Jubilee a needed first step in overhauling our financial system


Terrible news piles up in the financial world. The famous JP Morgan inexplicable $2B derivatives may be as much as $9B, making everyone wonder who is in charge. The obscurely infamous shifts in the London Interbank Overnight Rate (LIBOR) that signaled the start of the major financial collapse included a lot of manipulation and other illegal activity that’s only now coming to light. And China is experiencing a slowdown in manufacturing that is only deepening.

It all seems unrelated, and yet it all ties together in this thang called “Globalism” – what happens in one part of the world affects everyone. Yet there are few agreements and organizations that really have this tied together in a way that seems appropriate, at least making sure that corruption and disease in one place does not bring down the whole world. And this points to what will have to happen to get us all to start over again – something I have taken to calling “Jubilee”.

The basic Jubilee comes from the ancient Hebrews. Every 50 years there was a time of pushing the reset button on just about everything. Slaves were freed, prisoners were pardoned, debts were forgiven – even the fields were let fallow to renew the earth itself. The timing of it seems to suggest an early adaptation of the Kondratieff Cycle, back when it was tied to solar cycles as much as anything.

What would a Jubilee look like today? It would start with a few assumptions that seem to be irrefutably true:

  • The global economy is not going to recover until there is debt forgiveness in the developed world, whether that happens in an orderly way or in a panic.
  • There is likely to be another round of Quantitative Easing, as there is a clear shortage of cash at least in the US and Europe. Europe, in particular, will eventually have to print Euros if it wants to have growth.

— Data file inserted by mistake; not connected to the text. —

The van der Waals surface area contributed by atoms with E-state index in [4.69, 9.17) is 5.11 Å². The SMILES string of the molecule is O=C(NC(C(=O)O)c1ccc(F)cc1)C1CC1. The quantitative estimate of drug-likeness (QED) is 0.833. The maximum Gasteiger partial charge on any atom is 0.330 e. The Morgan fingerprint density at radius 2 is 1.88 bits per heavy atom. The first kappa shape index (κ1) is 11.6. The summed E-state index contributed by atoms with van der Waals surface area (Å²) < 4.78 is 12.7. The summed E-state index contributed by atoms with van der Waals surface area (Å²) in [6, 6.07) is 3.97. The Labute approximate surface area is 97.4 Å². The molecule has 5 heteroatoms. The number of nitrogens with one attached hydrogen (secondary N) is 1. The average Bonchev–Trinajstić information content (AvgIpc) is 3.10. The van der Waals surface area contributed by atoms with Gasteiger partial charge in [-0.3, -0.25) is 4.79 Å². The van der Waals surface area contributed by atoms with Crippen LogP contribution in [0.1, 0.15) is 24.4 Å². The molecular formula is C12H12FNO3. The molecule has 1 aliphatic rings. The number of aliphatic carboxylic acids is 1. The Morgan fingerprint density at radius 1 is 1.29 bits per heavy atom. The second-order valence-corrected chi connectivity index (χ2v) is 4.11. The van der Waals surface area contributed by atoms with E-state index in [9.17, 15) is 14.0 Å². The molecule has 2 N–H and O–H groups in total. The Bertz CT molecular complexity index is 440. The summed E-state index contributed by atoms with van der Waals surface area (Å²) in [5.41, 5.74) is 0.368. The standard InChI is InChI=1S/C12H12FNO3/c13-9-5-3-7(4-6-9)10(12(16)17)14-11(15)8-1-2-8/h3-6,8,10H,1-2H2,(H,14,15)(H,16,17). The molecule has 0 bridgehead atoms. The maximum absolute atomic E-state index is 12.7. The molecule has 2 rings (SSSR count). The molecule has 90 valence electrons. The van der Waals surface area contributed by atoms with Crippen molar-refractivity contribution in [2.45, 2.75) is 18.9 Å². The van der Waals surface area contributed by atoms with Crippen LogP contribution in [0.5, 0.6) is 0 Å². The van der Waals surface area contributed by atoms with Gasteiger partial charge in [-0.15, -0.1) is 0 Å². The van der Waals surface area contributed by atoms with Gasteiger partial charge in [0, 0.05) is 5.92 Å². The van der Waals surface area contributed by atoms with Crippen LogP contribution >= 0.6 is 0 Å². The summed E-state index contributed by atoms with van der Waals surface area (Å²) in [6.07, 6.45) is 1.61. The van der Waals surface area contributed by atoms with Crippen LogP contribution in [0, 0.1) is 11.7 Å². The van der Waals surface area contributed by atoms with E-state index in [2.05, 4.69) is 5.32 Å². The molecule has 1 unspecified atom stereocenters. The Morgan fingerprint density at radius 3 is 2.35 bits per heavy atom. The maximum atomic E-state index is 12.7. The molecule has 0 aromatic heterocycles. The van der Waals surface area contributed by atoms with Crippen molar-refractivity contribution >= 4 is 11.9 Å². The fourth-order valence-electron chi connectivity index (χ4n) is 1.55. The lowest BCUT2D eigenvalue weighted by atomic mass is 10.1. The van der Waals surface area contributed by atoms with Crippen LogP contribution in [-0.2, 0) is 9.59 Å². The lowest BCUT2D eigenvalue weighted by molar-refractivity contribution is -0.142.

• The previous rounds of Quantitative Easing, which bought mortgage backed securities and US T-Bills, did little good – and actually made things worse to the extent they injected more money into a system constantly throwing the dice harder and harder.

There is one more thing that we know, a simple observation. The global economic system was last pieced together at a conference in July, 1944 in the New Hampshire resort town of Bretton Woods. One month after D-Day, as troops were fighting to win the war, economists planned how we would win the peace. We have operated under variations on the system that they set out since then, more or less, without a complete overhaul.

It is time for a new Bretton Woods, which is to say a new economic system based on not the US Dollar as a reserve currency but on truly international standards. It is time that we adopt uniform principles across the world, including systems of insurance that allow quick take-over of banks so that nothing is “too big to fail”. Walls need to be placed between commercial and investment banking. And financial markets need to have universal limits placed on derivatives so that they do not become detached from the markets they supposedly serve.

But that’s still not Jubilee. The centerpiece of such a conference would be a one-time Quantitative Easing, the printing of more money, to buy out as much debt as possible. Imagine for a moment that the US Fed prints $1T to buy up debt while the European Central Bank (ECB) prints upwards of €1T ($1.2T) and Japan and the UK each print about $500B equivalent (their economies are about half the size). That gives us on the order of $3.2T of new money in the system to be used specifically for debt cancellation in a Jubilee.

Now, let’s hold this as a kind of auction. Over a short period of time, say a month, any bank or other institution with debt can register that debt to be paid down from the pool proportionally. For example, if $1.6T is offered for sale to the Fed, that would mean that it all pays out at 60 cents on the Dollar (about what I expect). That means that the world would see about $5T in total debt forgiveness and fresh start from the coordinated effort.

This is assuming that other nations, trying to avoid a currency war, don’t want to step in be a part of the Jubilee. There may be much more total forgiveness all around the world.

There are problems with this, not least of which is the “Moral Hazard” of constantly believing that governments will bail everyone out. That’s why a complete systemic overhaul has to be part of the mix – free bailout has to be billed as a one-time shot before we start a new system.

The details are not as important as the need for global action on both the nature of financial markets at the forgiveness of debt. A Jubilee is a time to start over. Can you think of anything more desirable as you read the constant spray of bad news in finance?